“This is particularly true with regard to official teachings on such issues as divorce and remarriage, abortion, nonmarital sex, homosexuality and contraception.

“More than of half of those surveyed say that individuals, not the hierarchy, are best equipped to make moral decisions on these matters. When it comes to contraception, however, the percentage rises to two-thirds.

“On issues other than divorce and remarriage and contraception (where the percentage of dissidents is roughly the same today as it was 25 years ago), the share of Catholics who look solely to church leaders for guidance on matters of right and wrong has declined.

“Those who attend Mass every week are more inclined to look to the hierarchy for guidance, but not by much.

Indeed, half of the oldest generation of Catholics believes individuals themselves are the proper locus of moral authority, even on such issues as abortion.

“In summary, on most of the issues the survey asked about, majorities of Catholics said the locus of moral authority rests with individuals, not the bishops, but after taking church teachings into account.”

The second article was by Marianne Duddy-Burke, executive director of DignityUSA, and appeared on The Huffington Post website. Referring to the recent incident where Cardinal George compared the LGBT rights movement to the Ku Klux Klan, Duddy-Burke examines the question which is the tile of her essay: “Why Cardinal George Can Say Such Outrageous Things.”  Her main answer to this is:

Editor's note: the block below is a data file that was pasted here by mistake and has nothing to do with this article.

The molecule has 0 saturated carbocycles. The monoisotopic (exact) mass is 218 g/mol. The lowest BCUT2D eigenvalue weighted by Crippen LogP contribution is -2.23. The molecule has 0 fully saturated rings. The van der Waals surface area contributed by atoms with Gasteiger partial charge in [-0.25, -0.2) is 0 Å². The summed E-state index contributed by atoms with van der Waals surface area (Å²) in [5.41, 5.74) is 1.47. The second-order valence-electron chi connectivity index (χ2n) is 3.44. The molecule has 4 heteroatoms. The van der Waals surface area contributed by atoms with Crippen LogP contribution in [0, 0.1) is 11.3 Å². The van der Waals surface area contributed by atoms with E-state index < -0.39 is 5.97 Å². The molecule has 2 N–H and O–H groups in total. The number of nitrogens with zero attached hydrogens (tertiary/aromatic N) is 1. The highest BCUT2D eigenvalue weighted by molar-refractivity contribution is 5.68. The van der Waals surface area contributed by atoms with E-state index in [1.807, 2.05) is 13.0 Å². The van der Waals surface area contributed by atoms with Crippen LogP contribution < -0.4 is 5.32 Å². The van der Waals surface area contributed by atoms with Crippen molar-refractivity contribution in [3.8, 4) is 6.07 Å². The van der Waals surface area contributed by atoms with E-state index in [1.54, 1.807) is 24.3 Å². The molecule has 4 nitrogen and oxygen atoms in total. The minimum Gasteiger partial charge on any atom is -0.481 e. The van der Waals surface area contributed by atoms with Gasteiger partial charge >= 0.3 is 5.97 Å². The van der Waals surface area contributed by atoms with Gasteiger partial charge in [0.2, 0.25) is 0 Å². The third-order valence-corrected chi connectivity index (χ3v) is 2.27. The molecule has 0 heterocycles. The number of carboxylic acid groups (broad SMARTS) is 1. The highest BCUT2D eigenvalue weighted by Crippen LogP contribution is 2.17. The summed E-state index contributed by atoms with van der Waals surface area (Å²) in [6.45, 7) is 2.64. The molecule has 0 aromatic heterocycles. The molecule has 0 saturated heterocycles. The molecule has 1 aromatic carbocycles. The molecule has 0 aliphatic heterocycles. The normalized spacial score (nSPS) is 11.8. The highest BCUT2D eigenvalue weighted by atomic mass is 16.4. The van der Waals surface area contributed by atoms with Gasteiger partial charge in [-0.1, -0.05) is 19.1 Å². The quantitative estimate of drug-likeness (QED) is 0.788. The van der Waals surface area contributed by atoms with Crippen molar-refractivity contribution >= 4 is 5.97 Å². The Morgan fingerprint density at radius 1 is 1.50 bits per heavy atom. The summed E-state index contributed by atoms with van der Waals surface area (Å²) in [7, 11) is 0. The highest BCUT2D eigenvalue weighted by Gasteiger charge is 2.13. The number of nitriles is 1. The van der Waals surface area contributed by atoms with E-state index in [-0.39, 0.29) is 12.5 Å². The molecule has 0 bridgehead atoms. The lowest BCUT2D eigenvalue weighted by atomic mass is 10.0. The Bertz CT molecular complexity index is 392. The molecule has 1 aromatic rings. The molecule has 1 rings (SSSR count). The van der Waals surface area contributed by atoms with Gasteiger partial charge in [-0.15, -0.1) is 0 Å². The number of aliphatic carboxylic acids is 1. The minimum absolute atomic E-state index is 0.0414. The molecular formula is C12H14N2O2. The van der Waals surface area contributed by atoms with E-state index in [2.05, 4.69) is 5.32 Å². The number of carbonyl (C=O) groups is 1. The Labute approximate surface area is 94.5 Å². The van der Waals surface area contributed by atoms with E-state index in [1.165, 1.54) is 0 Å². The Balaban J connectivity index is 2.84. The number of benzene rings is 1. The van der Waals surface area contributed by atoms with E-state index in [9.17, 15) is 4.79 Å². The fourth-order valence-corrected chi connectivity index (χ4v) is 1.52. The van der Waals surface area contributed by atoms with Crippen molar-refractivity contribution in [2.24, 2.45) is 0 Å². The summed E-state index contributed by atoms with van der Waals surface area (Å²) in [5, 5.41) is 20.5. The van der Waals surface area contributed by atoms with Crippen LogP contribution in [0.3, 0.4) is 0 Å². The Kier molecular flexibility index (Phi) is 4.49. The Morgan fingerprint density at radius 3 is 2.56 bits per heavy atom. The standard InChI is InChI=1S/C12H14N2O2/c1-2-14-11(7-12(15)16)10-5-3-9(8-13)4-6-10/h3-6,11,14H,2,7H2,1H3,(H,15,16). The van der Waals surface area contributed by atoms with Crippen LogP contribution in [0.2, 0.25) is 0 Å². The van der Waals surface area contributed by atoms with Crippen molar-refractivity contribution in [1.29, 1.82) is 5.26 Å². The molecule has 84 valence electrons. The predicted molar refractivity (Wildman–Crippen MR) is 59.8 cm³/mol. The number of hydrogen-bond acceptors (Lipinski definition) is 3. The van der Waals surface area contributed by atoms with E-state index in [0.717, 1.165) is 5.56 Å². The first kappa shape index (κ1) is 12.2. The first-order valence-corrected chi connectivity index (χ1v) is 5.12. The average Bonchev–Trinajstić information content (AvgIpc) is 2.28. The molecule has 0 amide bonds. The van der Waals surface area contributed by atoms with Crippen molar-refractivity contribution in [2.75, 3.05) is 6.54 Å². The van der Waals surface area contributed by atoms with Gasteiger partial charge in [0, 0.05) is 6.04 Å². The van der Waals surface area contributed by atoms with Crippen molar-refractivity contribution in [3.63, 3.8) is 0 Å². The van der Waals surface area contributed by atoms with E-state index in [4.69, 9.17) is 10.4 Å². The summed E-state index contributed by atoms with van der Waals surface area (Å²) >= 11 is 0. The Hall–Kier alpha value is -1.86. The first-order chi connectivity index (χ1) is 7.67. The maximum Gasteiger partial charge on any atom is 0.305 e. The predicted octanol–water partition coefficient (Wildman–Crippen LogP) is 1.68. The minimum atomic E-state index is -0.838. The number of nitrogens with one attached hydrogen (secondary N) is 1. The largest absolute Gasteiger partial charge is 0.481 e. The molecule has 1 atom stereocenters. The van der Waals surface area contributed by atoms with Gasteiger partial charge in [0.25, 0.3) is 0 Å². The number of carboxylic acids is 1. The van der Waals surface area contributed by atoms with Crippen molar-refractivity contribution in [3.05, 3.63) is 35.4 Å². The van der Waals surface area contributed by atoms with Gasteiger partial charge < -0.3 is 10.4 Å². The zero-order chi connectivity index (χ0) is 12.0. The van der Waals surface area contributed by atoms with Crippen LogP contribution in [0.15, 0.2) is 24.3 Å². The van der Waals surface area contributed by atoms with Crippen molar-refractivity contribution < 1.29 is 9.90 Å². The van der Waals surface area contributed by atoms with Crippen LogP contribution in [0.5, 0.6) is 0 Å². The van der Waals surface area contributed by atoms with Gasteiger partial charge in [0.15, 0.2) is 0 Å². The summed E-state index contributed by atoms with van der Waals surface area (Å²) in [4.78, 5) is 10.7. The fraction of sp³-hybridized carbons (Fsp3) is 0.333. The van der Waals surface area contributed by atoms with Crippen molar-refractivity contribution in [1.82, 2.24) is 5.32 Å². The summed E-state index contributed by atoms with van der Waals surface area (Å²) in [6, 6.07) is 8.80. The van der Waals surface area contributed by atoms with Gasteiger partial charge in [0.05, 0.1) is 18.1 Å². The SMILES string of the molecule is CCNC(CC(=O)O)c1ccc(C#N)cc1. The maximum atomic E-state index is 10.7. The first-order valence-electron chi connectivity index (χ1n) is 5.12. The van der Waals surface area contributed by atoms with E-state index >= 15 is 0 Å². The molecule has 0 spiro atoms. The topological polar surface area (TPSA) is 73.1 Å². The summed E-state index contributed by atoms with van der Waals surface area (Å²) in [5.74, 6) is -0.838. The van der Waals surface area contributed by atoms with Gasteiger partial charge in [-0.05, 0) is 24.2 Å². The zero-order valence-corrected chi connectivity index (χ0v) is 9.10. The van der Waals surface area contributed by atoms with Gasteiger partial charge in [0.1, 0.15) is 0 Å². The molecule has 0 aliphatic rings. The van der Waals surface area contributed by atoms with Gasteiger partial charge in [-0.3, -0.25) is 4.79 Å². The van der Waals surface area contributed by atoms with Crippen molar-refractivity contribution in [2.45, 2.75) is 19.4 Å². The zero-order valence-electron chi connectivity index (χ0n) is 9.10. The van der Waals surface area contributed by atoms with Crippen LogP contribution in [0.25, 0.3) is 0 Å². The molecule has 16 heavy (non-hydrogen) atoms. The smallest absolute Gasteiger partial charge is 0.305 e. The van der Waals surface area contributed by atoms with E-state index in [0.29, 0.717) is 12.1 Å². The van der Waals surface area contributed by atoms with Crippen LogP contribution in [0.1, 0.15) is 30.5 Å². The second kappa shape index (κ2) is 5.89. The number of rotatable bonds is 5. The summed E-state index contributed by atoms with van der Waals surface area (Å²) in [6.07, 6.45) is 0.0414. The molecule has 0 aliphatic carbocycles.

“. . . Catholic bishops and cardinals are accountable only to the Vatican. They have absolutely no accountability to anyone in their Diocese. They are appointed by Papal decree, and terminated from their positions only by the Pope. The people whom Church hierarchs supposedly shepherd have no say in whether they are suitable for their jobs, or the length of their tenure.

“In addition, the lives and work of these officials provide little if any opportunity for ongoing interaction with “regular people” on a day-to-day basis, so they often have a much distorted sense of our hopes, dreams, struggles, concerns, relationships and spirituality. In my own conversations with an admittedly small number of bishops and cardinals, I’ve found that they begin from an assumption of authority, rather than from an acknowledgment of our shared Baptism. They believe they have the unquestioned right to set the terms of our discussion. They make pronouncements that belie fact and expect to go unchallenged. When they do this in the public square, as did Cardinal George, the degree to which they are out of touch with their flock becomes glaringly apparent.”